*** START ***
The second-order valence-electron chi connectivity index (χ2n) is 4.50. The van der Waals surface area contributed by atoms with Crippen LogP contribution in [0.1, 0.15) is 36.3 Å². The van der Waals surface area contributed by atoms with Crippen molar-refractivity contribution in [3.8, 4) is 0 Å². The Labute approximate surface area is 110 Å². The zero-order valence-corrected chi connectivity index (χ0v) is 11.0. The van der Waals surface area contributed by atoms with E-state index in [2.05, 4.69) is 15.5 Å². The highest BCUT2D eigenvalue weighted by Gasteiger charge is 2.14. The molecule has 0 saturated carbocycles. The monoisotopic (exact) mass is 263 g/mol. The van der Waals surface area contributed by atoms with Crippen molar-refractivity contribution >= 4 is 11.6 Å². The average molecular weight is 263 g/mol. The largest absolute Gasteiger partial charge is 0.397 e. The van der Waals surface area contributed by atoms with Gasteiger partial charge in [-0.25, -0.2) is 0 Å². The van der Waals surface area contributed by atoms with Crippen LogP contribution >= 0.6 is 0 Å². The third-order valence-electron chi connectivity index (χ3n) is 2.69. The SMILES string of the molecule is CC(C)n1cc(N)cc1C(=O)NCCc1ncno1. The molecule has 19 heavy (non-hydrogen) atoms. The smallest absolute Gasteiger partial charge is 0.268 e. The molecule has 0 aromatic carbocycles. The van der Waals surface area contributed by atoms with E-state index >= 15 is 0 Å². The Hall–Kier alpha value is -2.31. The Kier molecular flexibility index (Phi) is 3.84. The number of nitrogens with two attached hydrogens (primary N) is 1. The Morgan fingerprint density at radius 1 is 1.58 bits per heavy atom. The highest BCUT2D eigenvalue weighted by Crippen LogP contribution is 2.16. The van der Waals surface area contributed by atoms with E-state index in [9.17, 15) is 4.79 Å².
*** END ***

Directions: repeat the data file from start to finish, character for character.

The second-order valence-electron chi connectivity index (χ2n) is 4.50. The van der Waals surface area contributed by atoms with Crippen LogP contribution in [0.1, 0.15) is 36.3 Å². The van der Waals surface area contributed by atoms with Crippen molar-refractivity contribution in [3.8, 4) is 0 Å². The Labute approximate surface area is 110 Å². The zero-order valence-corrected chi connectivity index (χ0v) is 11.0. The van der Waals surface area contributed by atoms with E-state index in [2.05, 4.69) is 15.5 Å². The highest BCUT2D eigenvalue weighted by Gasteiger charge is 2.14. The molecule has 0 saturated carbocycles. The monoisotopic (exact) mass is 263 g/mol. The van der Waals surface area contributed by atoms with Crippen molar-refractivity contribution >= 4 is 11.6 Å². The average molecular weight is 263 g/mol. The largest absolute Gasteiger partial charge is 0.397 e. The van der Waals surface area contributed by atoms with Gasteiger partial charge in [-0.25, -0.2) is 0 Å². The van der Waals surface area contributed by atoms with Crippen LogP contribution >= 0.6 is 0 Å². The third-order valence-electron chi connectivity index (χ3n) is 2.69. The SMILES string of the molecule is CC(C)n1cc(N)cc1C(=O)NCCc1ncno1. The molecule has 19 heavy (non-hydrogen) atoms. The smallest absolute Gasteiger partial charge is 0.268 e. The molecule has 0 aromatic carbocycles. The van der Waals surface area contributed by atoms with E-state index >= 15 is 0 Å². The Hall–Kier alpha value is -2.31. The Kier molecular flexibility index (Phi) is 3.84. The number of nitrogens with two attached hydrogens (primary N) is 1. The Morgan fingerprint density at radius 1 is 1.58 bits per heavy atom. The highest BCUT2D eigenvalue weighted by Crippen LogP contribution is 2.16. The van der Waals surface area contributed by atoms with E-state index in [9.17, 15) is 4.79 Å².